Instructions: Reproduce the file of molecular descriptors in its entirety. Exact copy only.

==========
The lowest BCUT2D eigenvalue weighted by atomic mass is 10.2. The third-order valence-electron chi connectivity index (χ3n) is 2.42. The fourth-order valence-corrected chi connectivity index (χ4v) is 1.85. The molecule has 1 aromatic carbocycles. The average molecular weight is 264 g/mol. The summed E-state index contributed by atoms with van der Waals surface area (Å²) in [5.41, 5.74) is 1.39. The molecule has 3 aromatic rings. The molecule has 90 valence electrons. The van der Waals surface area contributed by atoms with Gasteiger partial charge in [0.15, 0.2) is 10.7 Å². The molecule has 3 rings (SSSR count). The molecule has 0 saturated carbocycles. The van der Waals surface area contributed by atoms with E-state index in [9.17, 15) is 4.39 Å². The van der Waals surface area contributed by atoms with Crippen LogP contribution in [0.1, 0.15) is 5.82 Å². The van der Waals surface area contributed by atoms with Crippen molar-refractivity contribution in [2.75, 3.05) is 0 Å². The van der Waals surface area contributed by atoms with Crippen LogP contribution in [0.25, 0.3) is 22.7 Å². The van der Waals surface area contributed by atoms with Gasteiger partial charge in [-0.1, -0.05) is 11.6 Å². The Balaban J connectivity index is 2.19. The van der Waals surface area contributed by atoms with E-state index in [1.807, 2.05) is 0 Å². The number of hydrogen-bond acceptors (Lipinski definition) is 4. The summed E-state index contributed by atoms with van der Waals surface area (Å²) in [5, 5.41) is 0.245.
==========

The lowest BCUT2D eigenvalue weighted by atomic mass is 10.2. The third-order valence-electron chi connectivity index (χ3n) is 2.42. The fourth-order valence-corrected chi connectivity index (χ4v) is 1.85. The molecule has 1 aromatic carbocycles. The average molecular weight is 264 g/mol. The summed E-state index contributed by atoms with van der Waals surface area (Å²) in [5.41, 5.74) is 1.39. The molecule has 3 aromatic rings. The molecule has 90 valence electrons. The van der Waals surface area contributed by atoms with Gasteiger partial charge in [0.15, 0.2) is 10.7 Å². The molecule has 3 rings (SSSR count). The molecule has 0 saturated carbocycles. The van der Waals surface area contributed by atoms with E-state index in [9.17, 15) is 4.39 Å². The van der Waals surface area contributed by atoms with Crippen LogP contribution in [0.1, 0.15) is 5.82 Å². The van der Waals surface area contributed by atoms with Crippen molar-refractivity contribution in [2.75, 3.05) is 0 Å². The van der Waals surface area contributed by atoms with Crippen LogP contribution in [0.25, 0.3) is 22.7 Å². The van der Waals surface area contributed by atoms with Gasteiger partial charge in [-0.1, -0.05) is 11.6 Å². The Balaban J connectivity index is 2.19. The van der Waals surface area contributed by atoms with E-state index in [1.807, 2.05) is 0 Å². The number of hydrogen-bond acceptors (Lipinski definition) is 4. The summed E-state index contributed by atoms with van der Waals surface area (Å²) in [5, 5.41) is 0.245.